CLASS OF 1945 | 2021-2022 | WINTER ISSUE

This column marks the beginning of my 99th mortal year, my 32nd year of secretarial jottings, and I’m nesaki (Mohawk word meaning “standing on a high hill, looking backward”). I have climbed and stood, walked, even slept atop numbers of the Rockies, bits of the Alps, all of the gentle old Adirondacks, and several of New England’s White and Green heights. Always, the view, were it at dawn, midday, or sunset, was an inspiration, sometimes an admonition, occasionally a windblast scare; but it never failed to lift the horizon to the level of my vision. And that’s why we go high. My walking the top of the world is years gone and my visions are memories; clear, keen, and colorful memories. The eye of the mind is indeed a treasure.

Returned to the Hill of Class Notes, I look backward to September of 1941, when a generally happy, sometimes boisterous collection of youths were buying affordable textbooks, completing class schedules, visiting fraternity houses, trying out for teams or music groups, and making new friendships that were sure to hold forever, according to the Wesleyan songs. The Depression was fading; Hitler, and occasionally Mussolini, were newsreel interludes at the movies. But that was there, we were here, and the class of 1945 settled into planning four years of the Wesleyan adventure. Seven weeks later the explosions at Pearl Harbor blew the class of 1945 into fragments that scattered graduations all the way through 1949. We went to the war to end all wars, and some of us never returned to Wesleyan—some too damaged, some to other colleges, some already at rest in honored cemeteries, or in unknown places in other parts of the world. We were one class for a brief time, but our fragments have added luster to the entire 40s decade of the Wesleyan adventure. So, from my secretarial hilltop I look out and back, and I see that scattered, tattered class again a whole force, the like of which will not be seen again.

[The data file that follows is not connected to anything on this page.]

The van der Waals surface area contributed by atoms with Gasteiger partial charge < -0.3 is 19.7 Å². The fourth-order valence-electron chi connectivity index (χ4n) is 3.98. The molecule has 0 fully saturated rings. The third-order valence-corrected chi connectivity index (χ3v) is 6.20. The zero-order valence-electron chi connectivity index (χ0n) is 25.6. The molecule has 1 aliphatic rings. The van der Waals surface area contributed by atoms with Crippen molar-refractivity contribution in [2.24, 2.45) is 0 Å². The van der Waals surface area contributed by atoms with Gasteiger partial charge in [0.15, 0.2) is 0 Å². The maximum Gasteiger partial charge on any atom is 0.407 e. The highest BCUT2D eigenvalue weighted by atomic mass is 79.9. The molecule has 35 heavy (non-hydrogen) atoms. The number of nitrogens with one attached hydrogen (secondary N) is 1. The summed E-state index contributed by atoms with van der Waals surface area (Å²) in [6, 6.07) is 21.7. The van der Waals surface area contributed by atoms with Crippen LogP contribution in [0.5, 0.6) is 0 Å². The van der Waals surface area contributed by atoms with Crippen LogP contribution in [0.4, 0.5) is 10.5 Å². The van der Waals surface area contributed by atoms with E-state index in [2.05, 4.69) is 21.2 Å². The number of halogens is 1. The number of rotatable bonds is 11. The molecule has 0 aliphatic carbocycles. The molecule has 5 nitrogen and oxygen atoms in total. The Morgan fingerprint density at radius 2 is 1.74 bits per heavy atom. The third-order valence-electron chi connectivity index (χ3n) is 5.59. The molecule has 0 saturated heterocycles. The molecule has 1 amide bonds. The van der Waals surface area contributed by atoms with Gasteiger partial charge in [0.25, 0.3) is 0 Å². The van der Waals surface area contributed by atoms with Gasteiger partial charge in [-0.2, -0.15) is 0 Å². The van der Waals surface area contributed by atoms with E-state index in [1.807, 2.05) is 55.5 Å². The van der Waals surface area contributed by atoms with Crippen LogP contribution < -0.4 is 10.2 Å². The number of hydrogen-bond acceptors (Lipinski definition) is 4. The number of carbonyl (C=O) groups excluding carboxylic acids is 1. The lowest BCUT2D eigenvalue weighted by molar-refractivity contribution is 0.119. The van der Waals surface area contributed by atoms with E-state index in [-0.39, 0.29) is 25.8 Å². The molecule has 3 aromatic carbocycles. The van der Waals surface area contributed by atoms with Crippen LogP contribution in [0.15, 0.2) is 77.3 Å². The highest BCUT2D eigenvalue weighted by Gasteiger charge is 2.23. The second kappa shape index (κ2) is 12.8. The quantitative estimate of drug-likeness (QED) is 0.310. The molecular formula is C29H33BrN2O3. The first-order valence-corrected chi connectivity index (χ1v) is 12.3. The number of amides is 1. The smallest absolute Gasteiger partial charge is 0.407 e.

Slán go fóill.

CLASS OF 1945 | 2020 | ISSUE 3

In memory of my 1940s faculty masters Cowie, Millet, Snow, and Spaeth I lament: Why is our English spoken so clearly and correctly by Japanese television personnel, but so carelessly and incorrectly by their U.S. counterparts? Why do Japanese interviewers question and challenge guests without the rude self-serving interruptions so frequent on U.S. TV programs? I am horrified daily, even hourly, at the atrocities being passed off as acceptable English in today’s uncivil and vulgar society. I miss the well-modulated tones of Lowell Thomas, Edward R. Murrow, Walter Cronkite, and their kin (Lester Holt included).

Language is a powerful tool, a tool more influential than the lung power and muscle power that dominate today. Television’s prominence places it in a position to present programs with a most positive impact: a more literate audience. Failure to use this tool has obvious consequences: witness the generally sorry state of today’s public school education; the shrill-toned or lip-lazy (folksy?) utterings of congressional luminaries; the inept reading and flagrant misuse of and abuse of language by our president. Well, as someone I value once reminded me, “When anything goes, everything goes.” Is anyone in TV Land actually able to bring it back? Alex, Fred, Wilbert, John, you are sorely missed. Slán go fóill.


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